Pack your bags/We’ll leave tonight.
(Eddie Money, 1977)
On the Wednesday before our Saturday departure from Rarotonga, someone at breakfast dares to raise the subject.
“Well, back to real life in four days.”
No one says anything for several seconds.
“I won’t mind,” says one woman, looking up from reading the newspaper. “Time to get back to my regular routine.”
“I’m not thinking about leaving yet,” says a man on his way for another cup of coffee. “I’m pretending that someone has just now dropped me off for a four-day weekend on Rarotonga, and my holiday is only getting started.”
“All this talk about getting back to real life,” chimes in his wife. “Maybe the time we’ve been spending here is real life, and it’s our lives back home that aren’t.”
At exactly 9:15 p.m. on Saturday, the shuttle bus to the airport arrives. Those of us whose vacation is over straggle out of our homes away from home, wearing the jeans and runners we had stashed out of sight in our closets two weeks ago. A few people who are staying longer call goodbye from their porches as we haul our suitcases across the grass and down the road to the waiting bus. No one says much on the way to the airport.
Although we glimpse each other once in a while on the flight to Los Angeles, and again in the LA airport as we kill time before travelling to our home destinations, our little Raro travel community quietly dissipates. Sixteen hours later, my husband and I arrive home to a dark house, and minus 10 C. Two days after that, I’m waiting in my parka at 7:45 a.m., not to flag down Rarotonga’s clockwise or counterclockwise coach, but to board a regularly scheduled, on-time, Edmonton Transit bus to go to work.
I think about the woman in the breakfast room wondering which was more real – her blissful, temporary life on Rarotonga, or her responsibility-laden, permanent life in Alberta. I saw the dichotomy discussed again in a newspaper article last week, contrasting university attendance with the “real life” of the post-convocation work world. In both contexts, reality seems to be defined as the drudgery of regular job and domestic routines, kind of a sad statement on the state of adult lives.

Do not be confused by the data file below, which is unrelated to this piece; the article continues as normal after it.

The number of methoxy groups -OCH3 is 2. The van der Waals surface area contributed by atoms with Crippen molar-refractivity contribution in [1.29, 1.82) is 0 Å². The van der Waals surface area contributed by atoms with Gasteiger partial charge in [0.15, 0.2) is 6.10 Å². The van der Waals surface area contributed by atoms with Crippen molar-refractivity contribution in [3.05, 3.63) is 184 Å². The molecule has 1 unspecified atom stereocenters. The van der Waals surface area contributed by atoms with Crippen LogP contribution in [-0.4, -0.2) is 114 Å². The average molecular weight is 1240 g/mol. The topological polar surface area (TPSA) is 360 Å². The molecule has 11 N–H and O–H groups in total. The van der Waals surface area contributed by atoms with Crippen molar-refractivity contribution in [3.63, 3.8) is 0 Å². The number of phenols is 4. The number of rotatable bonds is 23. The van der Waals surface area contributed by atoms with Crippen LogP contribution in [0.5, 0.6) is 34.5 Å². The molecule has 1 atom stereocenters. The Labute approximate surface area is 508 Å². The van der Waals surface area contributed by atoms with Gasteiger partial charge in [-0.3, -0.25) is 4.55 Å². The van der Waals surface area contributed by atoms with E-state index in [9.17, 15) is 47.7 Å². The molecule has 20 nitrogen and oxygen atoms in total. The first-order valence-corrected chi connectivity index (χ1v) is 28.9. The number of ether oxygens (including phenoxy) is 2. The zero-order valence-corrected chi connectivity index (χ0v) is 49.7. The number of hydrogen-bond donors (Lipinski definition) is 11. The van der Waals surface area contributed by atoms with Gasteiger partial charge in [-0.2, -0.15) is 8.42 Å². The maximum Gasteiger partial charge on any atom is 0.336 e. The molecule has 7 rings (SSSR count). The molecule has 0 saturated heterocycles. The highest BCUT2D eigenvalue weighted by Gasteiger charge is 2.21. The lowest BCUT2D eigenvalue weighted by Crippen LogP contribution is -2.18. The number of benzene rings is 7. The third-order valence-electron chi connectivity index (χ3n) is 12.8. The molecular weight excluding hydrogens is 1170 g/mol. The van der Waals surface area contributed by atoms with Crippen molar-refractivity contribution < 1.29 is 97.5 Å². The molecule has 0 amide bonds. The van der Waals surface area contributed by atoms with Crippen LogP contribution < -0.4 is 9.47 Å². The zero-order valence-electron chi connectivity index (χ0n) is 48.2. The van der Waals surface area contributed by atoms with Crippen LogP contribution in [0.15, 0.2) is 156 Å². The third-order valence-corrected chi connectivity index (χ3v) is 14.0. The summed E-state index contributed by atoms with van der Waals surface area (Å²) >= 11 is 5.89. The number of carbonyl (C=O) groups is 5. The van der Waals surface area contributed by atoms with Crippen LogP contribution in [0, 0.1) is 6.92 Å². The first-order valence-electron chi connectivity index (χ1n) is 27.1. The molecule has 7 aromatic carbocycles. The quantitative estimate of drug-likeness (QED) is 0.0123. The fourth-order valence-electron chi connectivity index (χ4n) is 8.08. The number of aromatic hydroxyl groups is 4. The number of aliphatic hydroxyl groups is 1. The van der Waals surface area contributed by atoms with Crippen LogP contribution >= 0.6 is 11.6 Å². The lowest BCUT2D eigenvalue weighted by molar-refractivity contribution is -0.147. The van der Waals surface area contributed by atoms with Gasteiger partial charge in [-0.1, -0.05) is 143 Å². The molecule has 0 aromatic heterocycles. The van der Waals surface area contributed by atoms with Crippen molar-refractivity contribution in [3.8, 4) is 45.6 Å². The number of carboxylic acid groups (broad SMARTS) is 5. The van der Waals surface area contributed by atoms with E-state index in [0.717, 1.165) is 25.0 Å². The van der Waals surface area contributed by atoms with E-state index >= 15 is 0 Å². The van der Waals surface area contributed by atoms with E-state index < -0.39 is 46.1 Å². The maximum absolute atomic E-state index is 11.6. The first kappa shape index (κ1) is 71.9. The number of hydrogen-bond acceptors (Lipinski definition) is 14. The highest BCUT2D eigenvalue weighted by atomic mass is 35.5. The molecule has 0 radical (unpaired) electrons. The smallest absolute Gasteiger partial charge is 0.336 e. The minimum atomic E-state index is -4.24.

I’m more in favor of finding ways to bring together our vacation selves with the sometimes Storm Trooper realities of our back-home lives. Even though Rarotonga’s temperatures won’t be visiting Edmonton for six more months, the Pacific Ocean is entire province away, and speakers of Cook Islands’ Maori are as scarce as palm trees, I’ve discovered a few ways to keep the rareness of Raro alive during real life back in Edmonton.
- A friend’s Facebook photos of our winter sunrises reminded me that the Cook Islands aren’t the only place where you can experience tangerine skies. Before Christmas, I’d been missing those colors because I was already checking my work e-mail on the bus ride into downtown. Now, my phone stays at the bottom of my purse so I can look out the window.
- And speaking of my phone, it sometimes goes uncharged now for days at a time. I did without it for two weeks’ on Raro; do I really need to get back in the habit now that I’m home?
- Doing without on Raro also extended to the number of clothes I packed to wear. Granted, in a tropical country you don’t need as many, but there was a simplicity to getting dressed in the morning that I’m trying to duplicate now that I’m home.
- Part of the delight of a vacation is getting up in the morning and wondering what new and interesting sights you’ll discover before the day is over. So, I’m trying to see familiar sights as a traveller would, to marvel at the feathery tracings of bird tracks on new snow or laugh at a poodle picking its way along an icy sidewalk in a red plaid coat and matching boots.
- A long ago Chinese philosopher said that to re-create something in words is like being alive twice. It may be frigid February outside my Edmonton home, but inside I’m blogging the hibiscus back to life, savoring the fish and chips, and watching the waves leap over the coral reef one more time.